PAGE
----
The U.S. Food and Drug Administration has endorsed on a single label to be used on shelf-stable, packaged foods after a two-year effort by industry officials and advocacy groups.
"Best if used by" has been designated as the preferred description. The decision will aid consumers, who are currently faced with more than 50 variations of the label, ranging from "use before" to "sell by" and "expiry date". Such inconsistency makes it difficult for consumers to know whether their food is safe, and contributes heavily to food waste, of which the US produces 133 billion pounds a year at an estimated cost of USD$161 billion.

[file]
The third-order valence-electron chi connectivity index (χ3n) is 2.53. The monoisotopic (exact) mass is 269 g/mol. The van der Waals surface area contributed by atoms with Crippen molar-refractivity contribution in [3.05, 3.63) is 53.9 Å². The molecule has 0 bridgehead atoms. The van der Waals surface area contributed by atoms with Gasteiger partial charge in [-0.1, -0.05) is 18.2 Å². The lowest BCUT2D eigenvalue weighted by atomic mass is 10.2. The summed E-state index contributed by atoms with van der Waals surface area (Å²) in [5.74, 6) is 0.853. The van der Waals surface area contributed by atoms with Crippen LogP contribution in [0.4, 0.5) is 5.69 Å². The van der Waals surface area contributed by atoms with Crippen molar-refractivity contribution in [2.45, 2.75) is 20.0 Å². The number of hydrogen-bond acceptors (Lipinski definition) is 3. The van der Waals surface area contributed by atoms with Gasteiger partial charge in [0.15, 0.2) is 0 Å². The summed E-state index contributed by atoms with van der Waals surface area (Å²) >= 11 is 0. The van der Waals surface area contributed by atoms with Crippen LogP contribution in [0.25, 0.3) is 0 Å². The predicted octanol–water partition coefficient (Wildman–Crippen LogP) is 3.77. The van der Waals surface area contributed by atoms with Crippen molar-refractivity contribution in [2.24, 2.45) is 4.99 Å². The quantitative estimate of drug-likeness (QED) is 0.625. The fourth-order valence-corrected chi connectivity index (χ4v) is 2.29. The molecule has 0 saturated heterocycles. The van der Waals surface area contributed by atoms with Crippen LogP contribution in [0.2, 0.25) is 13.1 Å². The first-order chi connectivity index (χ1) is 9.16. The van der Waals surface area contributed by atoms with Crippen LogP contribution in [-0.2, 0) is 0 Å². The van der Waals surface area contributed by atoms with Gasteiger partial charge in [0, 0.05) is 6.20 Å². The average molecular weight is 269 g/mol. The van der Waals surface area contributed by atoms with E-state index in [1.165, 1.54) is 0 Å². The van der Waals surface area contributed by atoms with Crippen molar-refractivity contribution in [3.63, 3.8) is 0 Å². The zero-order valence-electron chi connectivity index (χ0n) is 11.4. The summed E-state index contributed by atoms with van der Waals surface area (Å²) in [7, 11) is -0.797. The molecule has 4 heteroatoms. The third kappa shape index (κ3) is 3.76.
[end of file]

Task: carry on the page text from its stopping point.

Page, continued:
The wording was reached after extensive market research. "Consumers overwhelmingly chose ‘best if used by,'” said Frank Yiannas, the FDA’s deputy commissioner for food policy and response.
The suggested labelling is not binding, however, and producers still have the choice as to whether to label their food with a date or not.